5. FH of
early onset HTN
6. htn w fam w primary aldosteronism
How do you treat hyperaldosteronism caused by Conn syndrome?
how do you treat hyperaldosteronism caused by bilateral adrenal hyperplasia?
Spironolactone (has anti-androgen effects in men....we no likey dat)
(no man titties=happy patient)
What is Pheochromocytoma?
tumor of the adrenal medulla that oversecretes NE/Epi
Why does a neurosurgeon think he's God?
Because he turns humans into vegetables.
What do patients with MEN2A have a 100% chance of getting?
B. pituitary adenoma
C. parathyroid hyperplasia
D. medullary thyroid carcinoma
D! medullary thyroid carcinoma******
T/F: MEN 1 is associated with pheochromocytomas.
MEN 2A and 2B!!!!!
Why is pheochromocytoma fatal?
it can cause hypertensive crisis and fatal cardiac arrhythmias for no apparent reason at all
What lab test is the single most sensitive test for pheochromocytoma?
Plasma fractionated free metanephrines!!
(normal levels r/o pheo, elevated levels need further workup)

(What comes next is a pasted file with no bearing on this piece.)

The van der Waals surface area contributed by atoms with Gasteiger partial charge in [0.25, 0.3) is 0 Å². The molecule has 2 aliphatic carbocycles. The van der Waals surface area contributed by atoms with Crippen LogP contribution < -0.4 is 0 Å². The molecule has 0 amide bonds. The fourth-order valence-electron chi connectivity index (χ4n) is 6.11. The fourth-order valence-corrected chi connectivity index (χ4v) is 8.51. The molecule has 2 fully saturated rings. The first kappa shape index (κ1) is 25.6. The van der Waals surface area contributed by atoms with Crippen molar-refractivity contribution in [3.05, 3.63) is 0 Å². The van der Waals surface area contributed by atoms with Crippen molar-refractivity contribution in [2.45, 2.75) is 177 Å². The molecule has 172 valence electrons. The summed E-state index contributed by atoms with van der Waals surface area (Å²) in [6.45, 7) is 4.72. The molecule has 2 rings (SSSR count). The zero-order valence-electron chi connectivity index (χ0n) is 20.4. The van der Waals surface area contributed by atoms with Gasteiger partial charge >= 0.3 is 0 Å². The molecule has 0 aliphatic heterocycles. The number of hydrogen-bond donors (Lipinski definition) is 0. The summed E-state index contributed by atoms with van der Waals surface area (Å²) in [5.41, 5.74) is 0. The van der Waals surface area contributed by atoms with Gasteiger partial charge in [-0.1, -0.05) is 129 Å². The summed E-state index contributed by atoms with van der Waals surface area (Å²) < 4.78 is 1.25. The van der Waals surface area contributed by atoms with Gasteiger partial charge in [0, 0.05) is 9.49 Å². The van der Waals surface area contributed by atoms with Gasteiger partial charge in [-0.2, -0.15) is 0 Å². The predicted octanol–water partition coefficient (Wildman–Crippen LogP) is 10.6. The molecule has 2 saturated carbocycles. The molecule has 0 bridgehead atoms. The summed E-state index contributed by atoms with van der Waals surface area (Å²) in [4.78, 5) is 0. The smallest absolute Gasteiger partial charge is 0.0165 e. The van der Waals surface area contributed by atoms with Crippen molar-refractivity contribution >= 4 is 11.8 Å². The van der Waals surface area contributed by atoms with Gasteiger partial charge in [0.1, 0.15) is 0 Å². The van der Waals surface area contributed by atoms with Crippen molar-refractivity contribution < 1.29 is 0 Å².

What test do you do next if the plasma fractionated free metanephrine level is elevated?
Urinary fractionated metanephrine assay
of total metanephrine, OR
What imaging modality is preferred to check for pheochromocytoma?
non-contrast CT of adrenals!
(remember contrast can cause a paroxysm and kill the person)
-or an MRI. both work fine tbh
what is the name of a epi/NE secreting tumor NOT found in the adrenal glands?
What is the name of the nuclear med scan used to detect pheochromocytomas that were not located on CT scan?
(also done 3mths post-op to check for recurrence or mets)
What nuclear imaging test is very sensitive for paraganliomas and metastatic pheochromocytomas?
What do you call an epileptic in a garden?
How do we medically treat patients with pheochromocytomas (aka before they have surgery)
some combo of a-blocker, BB, CCBs to control HTN and tachyarrhytmias before surgery
What is the treatment of choice for pheochromocytoma?
What is the DOC for controlling sever HTN during surgery in a patient with pheochromocytoma?
Where in the testes is androgen (aka testosterone) produced?
T/F: Sertoli cells are stimulated by LH to produce spermatocytes.
they are stimulated by FSH!
(FSH=reproductive function, LH= endocrine function)
T/F: Hypogonadism refers to a condition where a male has only one testicle.
hypogonadism= decreased production of testosterone